Our creative process is quite delirious, as you might expect. Generally we meet every fortnight at a play centre where one of our members works. The first thing we do is catch up. That’s not prosaic—it can be the seed of a piece. A funny story, an observation made in the street or in the Metro, can trigger a new piece. Then, each member presents themes, experiences or ideas they’ve developed to varying degrees, and together we work on them, giving them form, associating other ideas and new treatments, or simply stripping back. Finally, we usually focus on one. Or, rather, the idea finally focuses on us. The emergent idea. This happens, and it’s something that releases us from having to make decisions about which one is better. We don’t compare or judge them, it just happens. It’s like when there are various play dynamics in a group, and one of them finally attracts, seduces or amuses more. Anyway, they can always be filed for future use.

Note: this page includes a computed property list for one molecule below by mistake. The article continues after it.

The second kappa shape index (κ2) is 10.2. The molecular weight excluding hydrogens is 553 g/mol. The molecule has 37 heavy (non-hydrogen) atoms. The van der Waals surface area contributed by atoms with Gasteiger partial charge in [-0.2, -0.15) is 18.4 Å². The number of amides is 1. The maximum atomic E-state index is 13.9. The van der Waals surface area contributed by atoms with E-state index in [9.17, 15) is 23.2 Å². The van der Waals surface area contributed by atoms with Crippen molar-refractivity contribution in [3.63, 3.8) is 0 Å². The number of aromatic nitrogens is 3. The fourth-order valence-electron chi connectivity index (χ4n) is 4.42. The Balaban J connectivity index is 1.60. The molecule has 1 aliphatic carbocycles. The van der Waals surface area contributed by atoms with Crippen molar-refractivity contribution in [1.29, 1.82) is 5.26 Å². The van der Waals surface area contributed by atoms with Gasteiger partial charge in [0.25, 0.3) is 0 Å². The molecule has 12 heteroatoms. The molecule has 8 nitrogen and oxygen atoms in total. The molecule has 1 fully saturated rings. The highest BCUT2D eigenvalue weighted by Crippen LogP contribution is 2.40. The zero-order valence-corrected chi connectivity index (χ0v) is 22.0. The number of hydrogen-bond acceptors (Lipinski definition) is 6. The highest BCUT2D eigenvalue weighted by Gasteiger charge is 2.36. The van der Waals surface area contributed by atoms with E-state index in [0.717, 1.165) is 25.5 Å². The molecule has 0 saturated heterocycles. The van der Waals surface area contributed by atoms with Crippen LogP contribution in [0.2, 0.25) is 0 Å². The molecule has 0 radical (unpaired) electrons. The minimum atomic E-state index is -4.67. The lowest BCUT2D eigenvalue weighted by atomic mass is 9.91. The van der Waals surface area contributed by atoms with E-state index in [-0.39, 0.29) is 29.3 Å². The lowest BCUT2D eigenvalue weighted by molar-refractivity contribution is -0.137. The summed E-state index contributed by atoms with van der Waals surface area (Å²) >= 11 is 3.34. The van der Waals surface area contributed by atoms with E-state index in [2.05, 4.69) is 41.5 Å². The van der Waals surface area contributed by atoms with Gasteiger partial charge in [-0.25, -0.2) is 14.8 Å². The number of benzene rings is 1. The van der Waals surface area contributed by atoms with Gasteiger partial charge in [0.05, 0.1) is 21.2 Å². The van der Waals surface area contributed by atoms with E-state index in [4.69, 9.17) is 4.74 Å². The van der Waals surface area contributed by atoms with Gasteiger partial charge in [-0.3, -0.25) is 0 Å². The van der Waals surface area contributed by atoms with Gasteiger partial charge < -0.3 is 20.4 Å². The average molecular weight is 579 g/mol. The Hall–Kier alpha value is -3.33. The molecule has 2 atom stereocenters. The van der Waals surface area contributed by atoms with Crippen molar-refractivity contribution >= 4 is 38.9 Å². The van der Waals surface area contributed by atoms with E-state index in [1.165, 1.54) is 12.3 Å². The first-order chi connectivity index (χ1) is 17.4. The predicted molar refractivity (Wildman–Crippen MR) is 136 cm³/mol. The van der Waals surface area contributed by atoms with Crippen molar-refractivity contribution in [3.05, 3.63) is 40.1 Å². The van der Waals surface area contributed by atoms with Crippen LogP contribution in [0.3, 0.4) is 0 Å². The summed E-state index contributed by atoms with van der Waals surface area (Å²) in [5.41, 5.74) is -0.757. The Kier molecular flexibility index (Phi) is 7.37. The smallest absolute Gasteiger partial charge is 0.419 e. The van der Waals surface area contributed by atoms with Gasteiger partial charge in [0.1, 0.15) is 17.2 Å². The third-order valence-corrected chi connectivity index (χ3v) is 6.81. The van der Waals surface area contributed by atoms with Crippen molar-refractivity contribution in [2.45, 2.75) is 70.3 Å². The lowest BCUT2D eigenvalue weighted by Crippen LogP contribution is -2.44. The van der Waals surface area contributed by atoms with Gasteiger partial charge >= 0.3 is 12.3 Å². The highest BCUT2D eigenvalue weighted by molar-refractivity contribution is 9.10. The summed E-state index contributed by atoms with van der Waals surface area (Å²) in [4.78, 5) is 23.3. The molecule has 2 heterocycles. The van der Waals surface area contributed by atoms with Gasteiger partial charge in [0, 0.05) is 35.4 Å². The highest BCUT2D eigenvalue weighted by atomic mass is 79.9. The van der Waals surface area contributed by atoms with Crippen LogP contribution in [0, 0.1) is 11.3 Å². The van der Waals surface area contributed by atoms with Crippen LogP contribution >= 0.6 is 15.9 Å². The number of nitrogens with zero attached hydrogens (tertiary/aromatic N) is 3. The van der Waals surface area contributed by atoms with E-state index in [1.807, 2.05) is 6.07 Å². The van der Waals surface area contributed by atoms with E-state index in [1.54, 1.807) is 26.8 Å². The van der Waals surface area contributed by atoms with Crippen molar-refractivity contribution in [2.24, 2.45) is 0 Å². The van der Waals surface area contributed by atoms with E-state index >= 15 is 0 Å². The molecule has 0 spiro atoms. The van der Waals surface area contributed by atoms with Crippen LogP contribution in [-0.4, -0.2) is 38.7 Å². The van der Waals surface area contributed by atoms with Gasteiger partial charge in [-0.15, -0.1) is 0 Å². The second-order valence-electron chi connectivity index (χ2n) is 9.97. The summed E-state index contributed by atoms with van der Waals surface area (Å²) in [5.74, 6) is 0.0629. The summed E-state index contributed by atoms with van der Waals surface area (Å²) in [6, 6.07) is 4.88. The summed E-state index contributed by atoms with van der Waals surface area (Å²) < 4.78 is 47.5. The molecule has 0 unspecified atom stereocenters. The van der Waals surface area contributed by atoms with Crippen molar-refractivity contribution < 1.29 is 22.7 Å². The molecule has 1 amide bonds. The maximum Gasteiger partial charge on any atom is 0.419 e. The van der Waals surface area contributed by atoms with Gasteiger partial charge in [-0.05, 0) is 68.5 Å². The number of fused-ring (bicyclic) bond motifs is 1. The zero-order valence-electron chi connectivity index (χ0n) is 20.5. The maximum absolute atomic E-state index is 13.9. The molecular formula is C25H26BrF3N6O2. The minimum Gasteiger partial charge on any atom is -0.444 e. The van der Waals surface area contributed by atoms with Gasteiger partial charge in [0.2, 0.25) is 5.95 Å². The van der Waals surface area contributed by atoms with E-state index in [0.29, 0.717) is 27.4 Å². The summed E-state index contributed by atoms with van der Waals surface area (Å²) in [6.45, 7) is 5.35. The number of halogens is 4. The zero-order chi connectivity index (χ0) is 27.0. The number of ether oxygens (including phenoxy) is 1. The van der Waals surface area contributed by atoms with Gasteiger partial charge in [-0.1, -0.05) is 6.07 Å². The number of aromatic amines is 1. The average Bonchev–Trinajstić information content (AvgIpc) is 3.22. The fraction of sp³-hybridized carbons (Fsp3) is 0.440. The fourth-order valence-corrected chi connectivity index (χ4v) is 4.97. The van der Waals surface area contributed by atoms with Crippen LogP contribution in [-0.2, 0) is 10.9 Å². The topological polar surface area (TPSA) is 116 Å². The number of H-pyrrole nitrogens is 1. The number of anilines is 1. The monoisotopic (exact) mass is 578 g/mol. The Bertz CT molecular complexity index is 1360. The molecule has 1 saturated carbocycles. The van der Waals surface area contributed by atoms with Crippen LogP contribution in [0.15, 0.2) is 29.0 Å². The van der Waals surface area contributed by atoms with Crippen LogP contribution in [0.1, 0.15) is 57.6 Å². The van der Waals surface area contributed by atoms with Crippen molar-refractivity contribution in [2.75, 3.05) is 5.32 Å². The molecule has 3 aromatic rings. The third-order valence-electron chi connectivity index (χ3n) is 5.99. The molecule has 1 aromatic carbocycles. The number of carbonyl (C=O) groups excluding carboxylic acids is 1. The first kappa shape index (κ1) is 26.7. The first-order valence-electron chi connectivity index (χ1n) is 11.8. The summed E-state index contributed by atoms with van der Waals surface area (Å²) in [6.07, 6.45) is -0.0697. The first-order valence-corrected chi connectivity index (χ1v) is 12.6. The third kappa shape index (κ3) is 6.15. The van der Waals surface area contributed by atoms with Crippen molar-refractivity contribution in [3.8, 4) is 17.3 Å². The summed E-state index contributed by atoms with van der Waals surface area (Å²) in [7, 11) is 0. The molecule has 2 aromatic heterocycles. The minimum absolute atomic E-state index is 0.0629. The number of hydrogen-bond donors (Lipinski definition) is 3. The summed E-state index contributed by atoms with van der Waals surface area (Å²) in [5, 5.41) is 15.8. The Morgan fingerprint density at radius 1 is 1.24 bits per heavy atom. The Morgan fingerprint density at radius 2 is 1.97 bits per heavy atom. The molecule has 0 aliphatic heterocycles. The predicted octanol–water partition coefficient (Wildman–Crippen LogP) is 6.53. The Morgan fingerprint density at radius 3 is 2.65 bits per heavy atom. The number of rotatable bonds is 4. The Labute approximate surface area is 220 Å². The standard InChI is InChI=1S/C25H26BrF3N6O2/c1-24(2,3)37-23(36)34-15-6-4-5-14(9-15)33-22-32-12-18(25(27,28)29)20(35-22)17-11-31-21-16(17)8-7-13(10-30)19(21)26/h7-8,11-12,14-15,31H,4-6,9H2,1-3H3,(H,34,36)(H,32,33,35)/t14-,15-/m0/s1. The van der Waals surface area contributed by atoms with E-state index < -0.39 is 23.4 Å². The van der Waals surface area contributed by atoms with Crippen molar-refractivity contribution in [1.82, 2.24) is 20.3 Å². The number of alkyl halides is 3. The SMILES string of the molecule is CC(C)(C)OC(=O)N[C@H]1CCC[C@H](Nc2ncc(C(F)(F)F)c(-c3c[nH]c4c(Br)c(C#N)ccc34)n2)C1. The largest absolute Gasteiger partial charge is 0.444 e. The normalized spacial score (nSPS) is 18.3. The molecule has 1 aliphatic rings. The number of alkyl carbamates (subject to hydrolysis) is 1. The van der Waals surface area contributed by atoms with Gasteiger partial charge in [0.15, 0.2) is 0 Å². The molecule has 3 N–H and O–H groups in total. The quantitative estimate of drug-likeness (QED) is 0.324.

From here on, we start playing around with the idea, passing it back and forth… stretching, twisting and rolling it like a piece of snot or a blob of Slime. Having said that, there are factors that guide us towards a particular development or structure of the piece. For example, we always look out for humour and the insight of advertising or psychoanalysis, Chiquito’s “d’you realize?”… Then, depending on the treatment of the piece, the contributions depend more on our individual practices. If the approach is more discursive, the group’s Marxists and psychoanalysts come to the fore; if it’s more a formal question, the film buffs suggest doing it in the style of some French director; if we’re looking for impact or virality, the publicist takes the lead and the rest of us clap… Then, within the collective, there are individuals who write, edit, operate, love, use their bodies, put on masks, organize and produce, give workshops or troll on the Internet.

As for the aesthetic treatment, the formula varies with the specific needs of each idea, but we always try to keep to the game of remake we’ve established: black and white, Nouvelle Vague, miscellaneous tributes… Ending with a sentence of Maenza’s: “the aesthetic value of a film is the distance between the form of the sign and its content.”